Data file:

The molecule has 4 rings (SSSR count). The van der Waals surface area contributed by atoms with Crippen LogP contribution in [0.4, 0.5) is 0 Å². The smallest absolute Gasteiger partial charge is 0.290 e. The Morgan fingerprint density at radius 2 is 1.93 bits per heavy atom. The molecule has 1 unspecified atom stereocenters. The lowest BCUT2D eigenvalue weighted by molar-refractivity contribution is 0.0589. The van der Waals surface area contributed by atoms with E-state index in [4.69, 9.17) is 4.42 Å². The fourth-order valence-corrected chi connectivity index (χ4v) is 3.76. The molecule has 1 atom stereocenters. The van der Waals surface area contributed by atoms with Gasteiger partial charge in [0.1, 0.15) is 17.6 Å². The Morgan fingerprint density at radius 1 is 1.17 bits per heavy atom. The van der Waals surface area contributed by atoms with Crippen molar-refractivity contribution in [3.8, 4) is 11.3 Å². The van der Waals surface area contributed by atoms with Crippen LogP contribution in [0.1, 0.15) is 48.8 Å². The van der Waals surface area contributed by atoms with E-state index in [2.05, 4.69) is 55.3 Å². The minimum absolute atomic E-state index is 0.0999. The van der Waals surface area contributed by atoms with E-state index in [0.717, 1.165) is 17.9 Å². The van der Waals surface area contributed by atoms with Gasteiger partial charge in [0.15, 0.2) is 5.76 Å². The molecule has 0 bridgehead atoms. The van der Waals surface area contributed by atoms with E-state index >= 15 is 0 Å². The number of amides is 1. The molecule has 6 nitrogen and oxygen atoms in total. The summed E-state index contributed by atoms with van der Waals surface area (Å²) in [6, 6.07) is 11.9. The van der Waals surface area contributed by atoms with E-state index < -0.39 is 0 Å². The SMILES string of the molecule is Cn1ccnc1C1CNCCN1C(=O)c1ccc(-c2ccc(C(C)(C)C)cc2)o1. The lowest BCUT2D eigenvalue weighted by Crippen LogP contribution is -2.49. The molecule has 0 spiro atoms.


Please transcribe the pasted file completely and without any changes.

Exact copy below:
The molecule has 4 rings (SSSR count). The van der Waals surface area contributed by atoms with Crippen LogP contribution in [0.4, 0.5) is 0 Å². The smallest absolute Gasteiger partial charge is 0.290 e. The Morgan fingerprint density at radius 2 is 1.93 bits per heavy atom. The molecule has 1 unspecified atom stereocenters. The lowest BCUT2D eigenvalue weighted by molar-refractivity contribution is 0.0589. The van der Waals surface area contributed by atoms with E-state index in [4.69, 9.17) is 4.42 Å². The fourth-order valence-corrected chi connectivity index (χ4v) is 3.76. The molecule has 1 atom stereocenters. The van der Waals surface area contributed by atoms with Gasteiger partial charge in [0.1, 0.15) is 17.6 Å². The Morgan fingerprint density at radius 1 is 1.17 bits per heavy atom. The van der Waals surface area contributed by atoms with Crippen molar-refractivity contribution in [3.8, 4) is 11.3 Å². The van der Waals surface area contributed by atoms with Crippen LogP contribution in [0.1, 0.15) is 48.8 Å². The van der Waals surface area contributed by atoms with E-state index in [2.05, 4.69) is 55.3 Å². The minimum absolute atomic E-state index is 0.0999. The van der Waals surface area contributed by atoms with E-state index in [0.717, 1.165) is 17.9 Å². The van der Waals surface area contributed by atoms with Gasteiger partial charge in [0.15, 0.2) is 5.76 Å². The molecule has 0 bridgehead atoms. The van der Waals surface area contributed by atoms with E-state index >= 15 is 0 Å². The number of amides is 1. The molecule has 6 nitrogen and oxygen atoms in total. The summed E-state index contributed by atoms with van der Waals surface area (Å²) in [6, 6.07) is 11.9. The van der Waals surface area contributed by atoms with E-state index < -0.39 is 0 Å². The SMILES string of the molecule is Cn1ccnc1C1CNCCN1C(=O)c1ccc(-c2ccc(C(C)(C)C)cc2)o1. The lowest BCUT2D eigenvalue weighted by Crippen LogP contribution is -2.49. The molecule has 0 spiro atoms.